Changes in Paris? Like all European capitals, the city has of course undergone certain changes, the most conspicuous being the appearance of herds of tall buildings beyond the ancient gates. Old districts like Passy, peculiarly gripping in their dinginess, are almost unrecognizable today with their new apartment houses and office buildings, most of which would suit a Mediterranean port better than Paris. It’s no easy thing to impose colour on the dogged northern grey, the native Parisian grisaille – flinty, foggy, dripping and, for most of the year, devoid of any brightness. The gloom will have its way with these new immeubles, too; you may be sure of that. When Verlaine wrote that the rain fell into his heart as it did upon the city (referring to almost any city in the region), he wasn’t exaggerating a bit. As a one-time resident of Paris (I arrived in 1948), I can testify to that. New urban architecture will find itself ultimately powerless against the grisaille. Parisian gloom is not simply climatic, it is a spiritual force that acts not only on building materials, on walls and rooftops, but also on your character, your opinions and judgements. It is a powerful astringent.
But the changes – I wandered about Paris not very long ago to see how thirty-odd years had altered the place. The new skyscraper on the boulevard du Montparnasse is almost an accident, something that had strayed away from Chicago and come to rest on a Parisian street corner. In my old haunts between the boulevard du Montparnasse and the Seine, what is most immediately noticeable is the disappearance of certain cheap conveniences. High rents have done for the family bistros that once served delicious, inexpensive lunches. A certain decrepit loveliness is giving way to unattractive, overpriced, over-decorated newness. Dense traffic – the small streets make you think of Yeats’s ‘mackerel-crowded seas’ – requires an alertness incompatible with absent-minded rambling. Dusty old shops in which you might lose yourself for a few hours are scrubbed up now and sell pocket computers and high-fidelity equipment. Stationers who once carried notebooks with excellent paper now offer a flimsy product that lets the ink through. Very disappointing. Cabinet-makers and other small artisans once common are hard to find.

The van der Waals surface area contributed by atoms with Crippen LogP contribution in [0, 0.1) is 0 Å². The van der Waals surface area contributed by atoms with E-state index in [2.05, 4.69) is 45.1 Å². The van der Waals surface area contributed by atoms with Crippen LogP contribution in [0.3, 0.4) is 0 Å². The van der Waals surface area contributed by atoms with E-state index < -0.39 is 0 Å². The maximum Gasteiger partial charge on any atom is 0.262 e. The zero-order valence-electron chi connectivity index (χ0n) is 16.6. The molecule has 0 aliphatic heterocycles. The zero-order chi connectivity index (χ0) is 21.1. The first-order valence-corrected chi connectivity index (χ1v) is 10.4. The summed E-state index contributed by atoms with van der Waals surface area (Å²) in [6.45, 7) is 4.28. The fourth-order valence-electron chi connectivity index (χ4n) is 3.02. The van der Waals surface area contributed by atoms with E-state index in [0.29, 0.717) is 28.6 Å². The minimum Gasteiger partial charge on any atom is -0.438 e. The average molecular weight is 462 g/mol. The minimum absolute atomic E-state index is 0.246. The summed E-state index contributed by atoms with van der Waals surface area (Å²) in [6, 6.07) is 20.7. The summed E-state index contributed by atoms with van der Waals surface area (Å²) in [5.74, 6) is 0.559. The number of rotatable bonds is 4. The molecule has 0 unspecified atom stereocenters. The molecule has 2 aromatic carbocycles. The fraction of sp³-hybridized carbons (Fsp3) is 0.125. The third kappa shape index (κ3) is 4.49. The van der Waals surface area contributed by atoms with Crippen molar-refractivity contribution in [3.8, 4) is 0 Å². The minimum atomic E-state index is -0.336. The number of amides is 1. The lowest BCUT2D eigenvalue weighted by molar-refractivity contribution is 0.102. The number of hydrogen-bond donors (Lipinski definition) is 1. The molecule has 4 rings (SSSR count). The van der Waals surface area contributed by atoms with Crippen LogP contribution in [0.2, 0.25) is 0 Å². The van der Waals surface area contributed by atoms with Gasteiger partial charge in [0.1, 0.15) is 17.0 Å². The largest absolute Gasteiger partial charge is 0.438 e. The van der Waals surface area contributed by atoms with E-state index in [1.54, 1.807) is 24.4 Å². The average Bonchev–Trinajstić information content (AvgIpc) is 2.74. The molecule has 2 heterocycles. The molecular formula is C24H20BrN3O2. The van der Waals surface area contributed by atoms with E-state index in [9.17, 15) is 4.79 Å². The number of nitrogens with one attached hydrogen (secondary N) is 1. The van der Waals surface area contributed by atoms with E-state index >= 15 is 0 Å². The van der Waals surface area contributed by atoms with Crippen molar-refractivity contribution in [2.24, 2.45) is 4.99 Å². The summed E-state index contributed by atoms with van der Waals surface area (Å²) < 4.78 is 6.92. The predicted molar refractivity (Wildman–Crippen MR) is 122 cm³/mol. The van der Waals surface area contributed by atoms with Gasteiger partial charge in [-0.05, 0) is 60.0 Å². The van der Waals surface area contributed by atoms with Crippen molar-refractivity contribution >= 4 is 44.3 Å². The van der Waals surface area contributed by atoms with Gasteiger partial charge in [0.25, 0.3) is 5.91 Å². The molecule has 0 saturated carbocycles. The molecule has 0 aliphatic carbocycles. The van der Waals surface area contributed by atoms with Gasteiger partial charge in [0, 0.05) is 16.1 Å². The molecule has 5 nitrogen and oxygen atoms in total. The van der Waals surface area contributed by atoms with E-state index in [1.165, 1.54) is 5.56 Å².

My neighbour, the emballeur on the rue de Verneuil, disappeared long ago. This cheerful specialist wore a smock and beret and, as he worked in an unheated shop, his big face was stung raw. He kept a cold butt-end in the corner of his mouth – one seldom sees the mégots in this new era of prosperity. A pet three-legged hare, slender in profile, fat in the hindquarters, stirred lopsidedly among the crates. But there is no more demand for hand-hammered crates. Progress has eliminated all such simple trades. It has replaced them with boutiques that sell costume jewellery, embroidered linens or goosedown bedding. In each block there are three or four antiquaires. Who would have thought that Europe contained so much old junk? Or that, the servant class having disappeared, hearts nostalgic for the bourgeois epoch would hunt so eagerly for Empire breakfronts, Récamier sofas and curule chairs?